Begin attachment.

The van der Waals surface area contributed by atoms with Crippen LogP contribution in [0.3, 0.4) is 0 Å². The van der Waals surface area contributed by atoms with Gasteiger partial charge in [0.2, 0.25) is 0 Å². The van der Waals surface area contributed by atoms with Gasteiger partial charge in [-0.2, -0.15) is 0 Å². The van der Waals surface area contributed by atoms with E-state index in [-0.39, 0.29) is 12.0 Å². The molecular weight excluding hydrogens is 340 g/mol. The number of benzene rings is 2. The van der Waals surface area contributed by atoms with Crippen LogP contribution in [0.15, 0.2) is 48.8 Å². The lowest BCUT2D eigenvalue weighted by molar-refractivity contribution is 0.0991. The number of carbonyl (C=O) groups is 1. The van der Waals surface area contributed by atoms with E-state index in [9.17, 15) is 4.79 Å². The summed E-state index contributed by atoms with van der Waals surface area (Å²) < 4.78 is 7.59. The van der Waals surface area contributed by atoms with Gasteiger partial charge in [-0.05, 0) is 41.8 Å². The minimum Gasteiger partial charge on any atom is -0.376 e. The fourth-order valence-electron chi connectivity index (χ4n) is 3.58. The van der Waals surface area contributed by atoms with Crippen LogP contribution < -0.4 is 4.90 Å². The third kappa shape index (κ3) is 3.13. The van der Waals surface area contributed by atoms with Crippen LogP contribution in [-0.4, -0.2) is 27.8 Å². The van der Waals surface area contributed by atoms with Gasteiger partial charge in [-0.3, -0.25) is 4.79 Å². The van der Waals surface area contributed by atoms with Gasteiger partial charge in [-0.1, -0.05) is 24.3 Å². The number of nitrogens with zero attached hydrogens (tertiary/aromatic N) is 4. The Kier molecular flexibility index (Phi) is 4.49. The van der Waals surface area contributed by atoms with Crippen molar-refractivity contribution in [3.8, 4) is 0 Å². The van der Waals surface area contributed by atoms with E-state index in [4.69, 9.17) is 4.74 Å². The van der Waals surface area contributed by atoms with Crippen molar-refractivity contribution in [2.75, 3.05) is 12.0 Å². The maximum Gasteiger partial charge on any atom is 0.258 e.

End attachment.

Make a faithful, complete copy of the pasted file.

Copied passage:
The van der Waals surface area contributed by atoms with Crippen LogP contribution in [0.3, 0.4) is 0 Å². The van der Waals surface area contributed by atoms with Gasteiger partial charge in [0.2, 0.25) is 0 Å². The van der Waals surface area contributed by atoms with Gasteiger partial charge in [-0.2, -0.15) is 0 Å². The van der Waals surface area contributed by atoms with E-state index in [-0.39, 0.29) is 12.0 Å². The molecular weight excluding hydrogens is 340 g/mol. The number of benzene rings is 2. The van der Waals surface area contributed by atoms with Crippen LogP contribution in [0.15, 0.2) is 48.8 Å². The lowest BCUT2D eigenvalue weighted by molar-refractivity contribution is 0.0991. The number of carbonyl (C=O) groups is 1. The van der Waals surface area contributed by atoms with E-state index in [9.17, 15) is 4.79 Å². The summed E-state index contributed by atoms with van der Waals surface area (Å²) < 4.78 is 7.59. The van der Waals surface area contributed by atoms with Gasteiger partial charge in [-0.05, 0) is 41.8 Å². The minimum Gasteiger partial charge on any atom is -0.376 e. The fourth-order valence-electron chi connectivity index (χ4n) is 3.58. The van der Waals surface area contributed by atoms with Crippen LogP contribution < -0.4 is 4.90 Å². The third kappa shape index (κ3) is 3.13. The van der Waals surface area contributed by atoms with Crippen LogP contribution in [-0.4, -0.2) is 27.8 Å². The van der Waals surface area contributed by atoms with Gasteiger partial charge in [-0.3, -0.25) is 4.79 Å². The van der Waals surface area contributed by atoms with Gasteiger partial charge in [-0.1, -0.05) is 24.3 Å². The number of nitrogens with zero attached hydrogens (tertiary/aromatic N) is 4. The Kier molecular flexibility index (Phi) is 4.49. The van der Waals surface area contributed by atoms with Crippen molar-refractivity contribution in [3.8, 4) is 0 Å². The van der Waals surface area contributed by atoms with E-state index in [4.69, 9.17) is 4.74 Å². The van der Waals surface area contributed by atoms with Crippen molar-refractivity contribution in [2.75, 3.05) is 12.0 Å². The maximum Gasteiger partial charge on any atom is 0.258 e.